Exclusive: Popular Johnson still giving chase to McCoy

Menorah and Richard Johnson jump the last fence as they go on and win the bet365 Charlie Hall Chase during the Charlie Hall Chase day at Wetherby Racecourse. (Picture: John Giles/PA Wire)

Menorah and Richard Johnson jump the last fence as they go on and win the bet365 Charlie Hall Chase during the Charlie Hall Chase day at Wetherby Racecourse. (Picture: John Giles/PA Wire)

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IF horse racing was a popularity contest, Richard Johnson and Menorah would be already assured of a second successive victory in the bet365 Charlie Hall Chase – Wetherby’s feature race of the year.

Jumping aficionados love old stagers like Menorah, the 2014 winner, and there is also a groundswell of support for Johnson’s quest to become champion jockey after he was runner-up 16 times to the now retired AP McCoy.

Now a McCoy-like 40 winners clear of his closest pursuer, this most likable farmer’s son has been in racing long enough to know there are no certainties, not least in today’s £100,000 race which has attracted its best field in years.

Not only will the Philip Hobbs-trained Menorah have to contend with rain-softened ground and the presence of this year’s Crabbies Grand National winner Many Clouds, but he will also face formidable challenges from Cheltenham Festival heroes Dynaste, Cue Card and Holywell who are all Grade One-winning chasers.

It is a line-up which would not look out of place at next March’s National Hunt Festival and, by then, Johnson will hope to have an unassailable lead in his title pursuit. “We’re only at the halfway stage of the season in terms of time, and the good racing is only about to get going, but it’s a lovely position to be in. Fingers crossed it stays that way,” the 38-year-old told The Yorkshire Post in an exclusive interview.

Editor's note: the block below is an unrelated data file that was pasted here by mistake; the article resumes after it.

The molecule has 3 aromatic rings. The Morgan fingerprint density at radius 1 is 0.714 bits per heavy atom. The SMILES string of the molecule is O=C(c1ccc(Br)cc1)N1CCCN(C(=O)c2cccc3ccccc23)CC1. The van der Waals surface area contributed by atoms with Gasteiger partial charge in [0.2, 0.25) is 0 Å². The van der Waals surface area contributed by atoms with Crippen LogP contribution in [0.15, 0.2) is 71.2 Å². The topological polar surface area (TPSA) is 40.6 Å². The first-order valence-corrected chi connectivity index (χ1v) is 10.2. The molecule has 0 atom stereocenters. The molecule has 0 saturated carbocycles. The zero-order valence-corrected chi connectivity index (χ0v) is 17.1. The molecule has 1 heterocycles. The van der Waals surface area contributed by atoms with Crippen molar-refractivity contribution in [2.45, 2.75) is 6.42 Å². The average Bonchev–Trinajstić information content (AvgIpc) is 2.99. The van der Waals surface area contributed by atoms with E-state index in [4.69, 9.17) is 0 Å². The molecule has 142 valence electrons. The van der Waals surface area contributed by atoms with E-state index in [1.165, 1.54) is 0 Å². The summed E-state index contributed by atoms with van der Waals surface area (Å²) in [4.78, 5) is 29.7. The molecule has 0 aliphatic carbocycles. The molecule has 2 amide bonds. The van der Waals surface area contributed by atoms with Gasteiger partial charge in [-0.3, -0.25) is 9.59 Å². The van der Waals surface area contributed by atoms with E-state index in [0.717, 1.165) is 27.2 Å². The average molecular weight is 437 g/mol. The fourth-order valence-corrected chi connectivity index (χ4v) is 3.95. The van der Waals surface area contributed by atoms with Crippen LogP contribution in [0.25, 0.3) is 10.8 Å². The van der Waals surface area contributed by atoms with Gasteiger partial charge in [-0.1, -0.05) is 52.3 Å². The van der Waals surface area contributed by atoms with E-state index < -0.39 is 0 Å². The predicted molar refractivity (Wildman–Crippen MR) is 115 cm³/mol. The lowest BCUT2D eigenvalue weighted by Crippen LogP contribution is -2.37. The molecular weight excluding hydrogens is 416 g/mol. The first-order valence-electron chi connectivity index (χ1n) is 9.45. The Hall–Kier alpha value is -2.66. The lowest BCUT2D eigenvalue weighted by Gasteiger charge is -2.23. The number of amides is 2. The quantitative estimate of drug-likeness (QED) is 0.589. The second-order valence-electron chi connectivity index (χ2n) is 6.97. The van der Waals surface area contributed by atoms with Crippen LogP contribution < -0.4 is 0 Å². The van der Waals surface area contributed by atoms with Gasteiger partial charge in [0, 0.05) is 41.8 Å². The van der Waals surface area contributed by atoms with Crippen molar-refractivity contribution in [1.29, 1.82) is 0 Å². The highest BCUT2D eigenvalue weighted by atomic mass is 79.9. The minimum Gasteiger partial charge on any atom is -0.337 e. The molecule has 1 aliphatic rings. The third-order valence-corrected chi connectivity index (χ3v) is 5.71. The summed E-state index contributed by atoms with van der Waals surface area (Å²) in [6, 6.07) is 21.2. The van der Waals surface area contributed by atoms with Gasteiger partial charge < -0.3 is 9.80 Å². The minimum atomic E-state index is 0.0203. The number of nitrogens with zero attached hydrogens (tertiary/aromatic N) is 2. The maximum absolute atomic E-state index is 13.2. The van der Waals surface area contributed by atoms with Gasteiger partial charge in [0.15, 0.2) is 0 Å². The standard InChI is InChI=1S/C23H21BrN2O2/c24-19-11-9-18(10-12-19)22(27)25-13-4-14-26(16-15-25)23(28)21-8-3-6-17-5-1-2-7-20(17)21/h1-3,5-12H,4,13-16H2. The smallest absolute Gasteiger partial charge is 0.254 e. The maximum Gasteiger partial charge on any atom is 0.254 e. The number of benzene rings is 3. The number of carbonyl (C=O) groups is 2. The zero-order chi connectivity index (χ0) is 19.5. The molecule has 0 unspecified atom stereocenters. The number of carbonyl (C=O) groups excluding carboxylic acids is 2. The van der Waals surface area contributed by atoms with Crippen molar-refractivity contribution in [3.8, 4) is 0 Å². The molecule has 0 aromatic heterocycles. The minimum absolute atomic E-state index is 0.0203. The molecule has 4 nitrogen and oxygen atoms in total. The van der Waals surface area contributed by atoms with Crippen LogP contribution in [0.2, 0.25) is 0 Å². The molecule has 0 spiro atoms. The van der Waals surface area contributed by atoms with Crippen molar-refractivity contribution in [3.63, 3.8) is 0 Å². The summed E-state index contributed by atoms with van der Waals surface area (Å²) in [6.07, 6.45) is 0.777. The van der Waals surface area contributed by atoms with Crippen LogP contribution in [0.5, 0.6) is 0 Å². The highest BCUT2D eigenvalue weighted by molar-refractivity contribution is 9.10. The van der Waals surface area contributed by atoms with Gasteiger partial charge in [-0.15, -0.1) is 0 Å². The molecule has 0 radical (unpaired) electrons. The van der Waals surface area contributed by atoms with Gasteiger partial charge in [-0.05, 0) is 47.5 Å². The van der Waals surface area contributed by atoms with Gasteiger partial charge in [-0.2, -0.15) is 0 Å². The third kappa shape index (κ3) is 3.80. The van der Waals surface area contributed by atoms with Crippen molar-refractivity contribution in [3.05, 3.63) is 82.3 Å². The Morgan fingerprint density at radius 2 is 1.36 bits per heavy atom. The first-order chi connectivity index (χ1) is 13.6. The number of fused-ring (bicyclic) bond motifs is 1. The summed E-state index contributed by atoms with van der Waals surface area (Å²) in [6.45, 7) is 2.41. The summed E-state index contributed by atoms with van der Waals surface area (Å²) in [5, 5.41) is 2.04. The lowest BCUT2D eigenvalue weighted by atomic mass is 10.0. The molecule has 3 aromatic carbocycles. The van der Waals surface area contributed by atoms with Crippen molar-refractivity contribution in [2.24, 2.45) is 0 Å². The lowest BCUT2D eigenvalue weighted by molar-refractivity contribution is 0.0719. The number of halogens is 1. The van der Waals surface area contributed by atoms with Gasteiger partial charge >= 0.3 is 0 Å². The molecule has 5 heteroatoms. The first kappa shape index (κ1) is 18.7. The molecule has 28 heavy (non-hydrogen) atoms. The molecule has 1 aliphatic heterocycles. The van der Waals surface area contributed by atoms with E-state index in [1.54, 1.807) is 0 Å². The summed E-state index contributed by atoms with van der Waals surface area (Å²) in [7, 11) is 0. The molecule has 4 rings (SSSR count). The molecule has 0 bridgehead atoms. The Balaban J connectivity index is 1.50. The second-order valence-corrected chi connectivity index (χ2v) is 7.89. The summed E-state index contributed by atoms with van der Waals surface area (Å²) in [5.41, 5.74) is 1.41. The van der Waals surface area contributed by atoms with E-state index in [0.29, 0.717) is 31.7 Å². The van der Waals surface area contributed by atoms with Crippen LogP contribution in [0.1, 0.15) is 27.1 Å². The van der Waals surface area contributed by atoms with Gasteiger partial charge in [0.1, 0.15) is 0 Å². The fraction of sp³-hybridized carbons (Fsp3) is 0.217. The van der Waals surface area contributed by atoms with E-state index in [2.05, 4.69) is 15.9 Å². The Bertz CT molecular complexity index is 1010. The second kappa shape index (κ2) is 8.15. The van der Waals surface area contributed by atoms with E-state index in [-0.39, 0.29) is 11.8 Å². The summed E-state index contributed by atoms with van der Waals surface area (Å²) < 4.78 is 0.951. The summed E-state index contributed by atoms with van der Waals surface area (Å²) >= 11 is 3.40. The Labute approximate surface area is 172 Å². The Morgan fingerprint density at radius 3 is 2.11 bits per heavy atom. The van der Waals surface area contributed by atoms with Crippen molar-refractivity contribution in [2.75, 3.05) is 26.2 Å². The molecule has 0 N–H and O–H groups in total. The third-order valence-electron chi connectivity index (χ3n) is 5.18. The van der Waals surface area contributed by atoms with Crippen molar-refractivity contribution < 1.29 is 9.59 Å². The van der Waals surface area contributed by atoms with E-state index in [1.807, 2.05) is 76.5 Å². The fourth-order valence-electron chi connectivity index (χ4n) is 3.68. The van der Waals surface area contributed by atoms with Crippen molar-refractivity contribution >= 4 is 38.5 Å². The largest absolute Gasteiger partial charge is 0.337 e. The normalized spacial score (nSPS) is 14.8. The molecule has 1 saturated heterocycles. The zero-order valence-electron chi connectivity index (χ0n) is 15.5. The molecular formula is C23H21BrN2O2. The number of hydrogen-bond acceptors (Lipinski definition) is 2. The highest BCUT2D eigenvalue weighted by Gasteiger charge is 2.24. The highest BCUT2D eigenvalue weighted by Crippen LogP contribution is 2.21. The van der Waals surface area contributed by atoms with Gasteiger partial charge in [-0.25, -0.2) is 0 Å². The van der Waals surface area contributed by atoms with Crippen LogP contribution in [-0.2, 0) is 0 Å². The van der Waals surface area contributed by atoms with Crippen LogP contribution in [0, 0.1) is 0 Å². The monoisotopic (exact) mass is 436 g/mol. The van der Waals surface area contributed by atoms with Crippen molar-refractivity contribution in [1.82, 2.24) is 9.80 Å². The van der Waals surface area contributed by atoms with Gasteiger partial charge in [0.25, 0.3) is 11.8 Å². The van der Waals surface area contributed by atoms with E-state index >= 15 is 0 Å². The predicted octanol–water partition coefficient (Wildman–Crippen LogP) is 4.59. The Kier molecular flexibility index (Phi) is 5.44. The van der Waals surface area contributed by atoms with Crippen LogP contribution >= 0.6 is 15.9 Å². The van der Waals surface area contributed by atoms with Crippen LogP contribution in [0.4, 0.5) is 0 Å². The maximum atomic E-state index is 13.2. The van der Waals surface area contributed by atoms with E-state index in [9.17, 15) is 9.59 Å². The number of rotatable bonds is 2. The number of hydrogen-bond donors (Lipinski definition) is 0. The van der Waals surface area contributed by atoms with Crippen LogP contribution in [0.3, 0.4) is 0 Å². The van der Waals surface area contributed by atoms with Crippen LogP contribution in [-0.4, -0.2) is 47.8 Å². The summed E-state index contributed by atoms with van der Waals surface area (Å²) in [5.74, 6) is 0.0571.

“The support I have had from trainers, owners and the public has been amazing. I didn’t know I had so many supporters – complete strangers come up to me at the races and wish me well.

“It’s nice to be part of a sport and industry in which people care about everyone so much. We all have good and bad days, the nice thing is you never get too big for your own boots because you never know what is around the corner.

“Everyone wishes everyone else on, which doesn’t happen in any other sport. We’re rivals on the track, but friends off it. It’s a slightly stranger world, but one I’m proud to be part of. The most important thing is to ride winners every day of the week.”

McCoy would concur. However, it is refreshing that Johnson’s positive outlook has not changed since the start of the 2015-16 season when switched from being the hunter to becoming the hunted – the jockey that every other rider wants to emulate. He has always been a great ambassador for his sport and he has always been as committed as his great rival.

It helps, says Johnson, that he has McCoy’s long-standing agent Dave Roberts on his side. “My job is easy – I just ride horses – while he organises all the bookings and my wife Fiona manages everything at home.